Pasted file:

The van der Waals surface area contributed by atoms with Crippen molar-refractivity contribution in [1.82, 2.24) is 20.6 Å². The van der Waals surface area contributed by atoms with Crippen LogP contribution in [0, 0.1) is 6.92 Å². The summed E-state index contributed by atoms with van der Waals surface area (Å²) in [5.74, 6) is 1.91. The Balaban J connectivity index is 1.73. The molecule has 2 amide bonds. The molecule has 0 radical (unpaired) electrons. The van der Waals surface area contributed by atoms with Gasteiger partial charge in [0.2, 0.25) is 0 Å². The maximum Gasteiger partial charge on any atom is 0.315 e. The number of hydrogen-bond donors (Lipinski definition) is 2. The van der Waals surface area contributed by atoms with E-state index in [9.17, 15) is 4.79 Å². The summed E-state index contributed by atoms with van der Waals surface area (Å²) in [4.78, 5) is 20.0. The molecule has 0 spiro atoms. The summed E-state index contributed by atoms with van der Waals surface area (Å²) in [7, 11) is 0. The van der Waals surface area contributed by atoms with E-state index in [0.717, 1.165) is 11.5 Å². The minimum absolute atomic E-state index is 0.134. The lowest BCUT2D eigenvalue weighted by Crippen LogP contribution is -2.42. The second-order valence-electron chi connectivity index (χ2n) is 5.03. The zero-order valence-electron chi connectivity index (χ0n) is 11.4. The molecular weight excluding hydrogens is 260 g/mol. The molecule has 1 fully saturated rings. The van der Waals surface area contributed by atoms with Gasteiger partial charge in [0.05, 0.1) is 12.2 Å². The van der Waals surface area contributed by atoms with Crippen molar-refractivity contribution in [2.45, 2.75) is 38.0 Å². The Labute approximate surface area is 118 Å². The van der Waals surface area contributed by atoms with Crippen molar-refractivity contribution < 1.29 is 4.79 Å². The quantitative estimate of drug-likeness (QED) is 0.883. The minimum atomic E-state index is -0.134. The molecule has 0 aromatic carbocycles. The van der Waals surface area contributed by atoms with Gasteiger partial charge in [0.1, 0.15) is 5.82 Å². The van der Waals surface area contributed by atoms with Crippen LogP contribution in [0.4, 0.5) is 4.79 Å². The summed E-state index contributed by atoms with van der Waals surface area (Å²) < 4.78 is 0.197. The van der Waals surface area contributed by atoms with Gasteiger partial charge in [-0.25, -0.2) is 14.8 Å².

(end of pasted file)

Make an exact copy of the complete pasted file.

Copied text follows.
The van der Waals surface area contributed by atoms with Crippen molar-refractivity contribution in [1.82, 2.24) is 20.6 Å². The van der Waals surface area contributed by atoms with Crippen LogP contribution in [0, 0.1) is 6.92 Å². The summed E-state index contributed by atoms with van der Waals surface area (Å²) in [5.74, 6) is 1.91. The Balaban J connectivity index is 1.73. The molecule has 2 amide bonds. The molecule has 0 radical (unpaired) electrons. The van der Waals surface area contributed by atoms with Gasteiger partial charge in [0.2, 0.25) is 0 Å². The maximum Gasteiger partial charge on any atom is 0.315 e. The number of hydrogen-bond donors (Lipinski definition) is 2. The van der Waals surface area contributed by atoms with E-state index in [9.17, 15) is 4.79 Å². The summed E-state index contributed by atoms with van der Waals surface area (Å²) in [4.78, 5) is 20.0. The molecule has 0 spiro atoms. The summed E-state index contributed by atoms with van der Waals surface area (Å²) in [7, 11) is 0. The van der Waals surface area contributed by atoms with E-state index in [0.717, 1.165) is 11.5 Å². The minimum absolute atomic E-state index is 0.134. The lowest BCUT2D eigenvalue weighted by Crippen LogP contribution is -2.42. The second-order valence-electron chi connectivity index (χ2n) is 5.03. The zero-order valence-electron chi connectivity index (χ0n) is 11.4. The molecular weight excluding hydrogens is 260 g/mol. The molecule has 1 fully saturated rings. The van der Waals surface area contributed by atoms with Gasteiger partial charge in [0.05, 0.1) is 12.2 Å². The van der Waals surface area contributed by atoms with Crippen molar-refractivity contribution in [2.45, 2.75) is 38.0 Å². The Labute approximate surface area is 118 Å². The van der Waals surface area contributed by atoms with Crippen molar-refractivity contribution < 1.29 is 4.79 Å². The quantitative estimate of drug-likeness (QED) is 0.883. The minimum atomic E-state index is -0.134. The molecule has 0 aromatic carbocycles. The van der Waals surface area contributed by atoms with Gasteiger partial charge in [0.1, 0.15) is 5.82 Å². The van der Waals surface area contributed by atoms with Crippen LogP contribution in [0.4, 0.5) is 4.79 Å². The summed E-state index contributed by atoms with van der Waals surface area (Å²) < 4.78 is 0.197. The van der Waals surface area contributed by atoms with Gasteiger partial charge in [-0.25, -0.2) is 14.8 Å².